Florida judge rules mask mandates allowed in schools

Florida schools will once again be allowed to impose mask mandates after a state circuit judge rejected Gov. Ron DeSantisRon DeSantisChicago sues police union over refusal to comply with vaccine mandate Crist says as Florida governor he would legalize marijuana, expunge criminal records Big businesses are siding against Texas in mandate fight MORE's (R) appeal of his earlier ruling on Wednesday.

The governor's ban — requiring districts to offer parental opt-outs or face a financial penalty — will now be put on hold while the appeal plays out in a higher court.

Leon County Circuit Judge John Cooper's ruling means that effective immediately, Florida can't enforce its ban on mask mandates on schools.

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DeSantis had appealed Cooper’s earlier ruling that found the governor overreached, and the state's new "Parents' Bill of Rights" does not allow the governor or the state Department of Education to prohibit school districts from mandating masks.

Despite the earlier ruling against the governor, the state Department of Education has already moved to cut funding from some districts that required masks of students and teachers. 

The governor’s office indicated it would appeal the latest ruling.

"No surprise here that Judge Cooper concluded that he is unlikely to be overruled on appeal," spokesperson Taryn Fenske said in a statement. "We (unsurprisingly) disagree. Today we plan to file our emergency motion to reinstate the stay, and we anticipate the appellate court will rule quickly, much like during the school re-opening case last year."

During Wednesday's hearing, Cooper said he did not think requiring face masks, with a medical opt-out, “would create any meaningful harm to those wearing them.”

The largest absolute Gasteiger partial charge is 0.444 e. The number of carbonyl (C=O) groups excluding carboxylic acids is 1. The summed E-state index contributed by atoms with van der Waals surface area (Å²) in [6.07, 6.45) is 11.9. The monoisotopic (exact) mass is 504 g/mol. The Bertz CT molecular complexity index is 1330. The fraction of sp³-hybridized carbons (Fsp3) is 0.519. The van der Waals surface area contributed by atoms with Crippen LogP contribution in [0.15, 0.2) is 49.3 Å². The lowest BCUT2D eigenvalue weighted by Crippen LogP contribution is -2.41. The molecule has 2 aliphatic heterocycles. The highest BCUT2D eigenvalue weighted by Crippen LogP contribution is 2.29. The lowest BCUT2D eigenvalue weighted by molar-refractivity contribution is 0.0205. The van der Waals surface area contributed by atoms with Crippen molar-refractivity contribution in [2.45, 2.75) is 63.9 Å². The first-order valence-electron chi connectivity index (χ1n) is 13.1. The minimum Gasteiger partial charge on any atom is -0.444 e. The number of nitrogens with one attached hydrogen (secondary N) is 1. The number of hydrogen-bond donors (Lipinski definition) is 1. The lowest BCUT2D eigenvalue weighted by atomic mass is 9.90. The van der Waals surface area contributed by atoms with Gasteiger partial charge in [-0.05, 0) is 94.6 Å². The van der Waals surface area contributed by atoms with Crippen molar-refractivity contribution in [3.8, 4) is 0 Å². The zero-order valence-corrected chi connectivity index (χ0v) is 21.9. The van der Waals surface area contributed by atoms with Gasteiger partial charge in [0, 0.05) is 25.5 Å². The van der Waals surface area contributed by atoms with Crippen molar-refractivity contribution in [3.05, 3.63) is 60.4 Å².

“The evidence in the case was clear, demonstrating that the [Centers for the Disease Control and Prevention] recommendation for universal masking of teachers, students and staff represents overwhelming consensus with scientists, medical doctors and medical organizations,” the judge said. 

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“It's undisputed that the delta variant is far more infectious than the prior … version of the virus, and that children are more susceptible to the delta variant than to the form from a year ago,” Cooper added. “In particular for children under 12, they cannot be vaccinated. Therefore, there's really only one or two means to protect them against the virus — that’s either stay at home or mask.” 

The Second Circuit judge said under the separation of powers, school boards as government institutions have the right to implement policies “related to health which may affect parents’ rights over their children to some small degree.”

The ruling comes as several schools in Florida and elsewhere have challenged bans against mask requirements in schools, taking the issue to the courts. 

DeSantis is not the only Republican governor to institute such a measure, with Texas Gov. Greg Abbott (R) and Arizona Gov. Doug DuceyDoug DuceyGOP governors traveling to border to unveil new security initiative Treasury says Arizona can't use federal COVID-19 aid for anti-mask education grants No silver bullet for crisis at the Southern border MORE (R) also prohibiting school mask mandates.

The CDC and the American Academy of Pediatrics (AAP) have recommended that all students, teachers and staff older than 2 years old wear masks in schools regardless of their vaccination status. 

Pediatric cases and hospitalizations have surged in the U.S. in recent weeks during the back-to-school season, with the AAP reporting almost 252,000 children have tested positive in the past week. 

The CDC concluded from studies last week that hospitalizations and emergency room visits by children with COVID-19 were higher in states with lower overall vaccination rates. 

More than 1,500 children are currently hospitalized with COVID-19. Thirty percent of those pediatric hospitalizations are in Texas and Florida, according to data from the Department of Health and Human Services.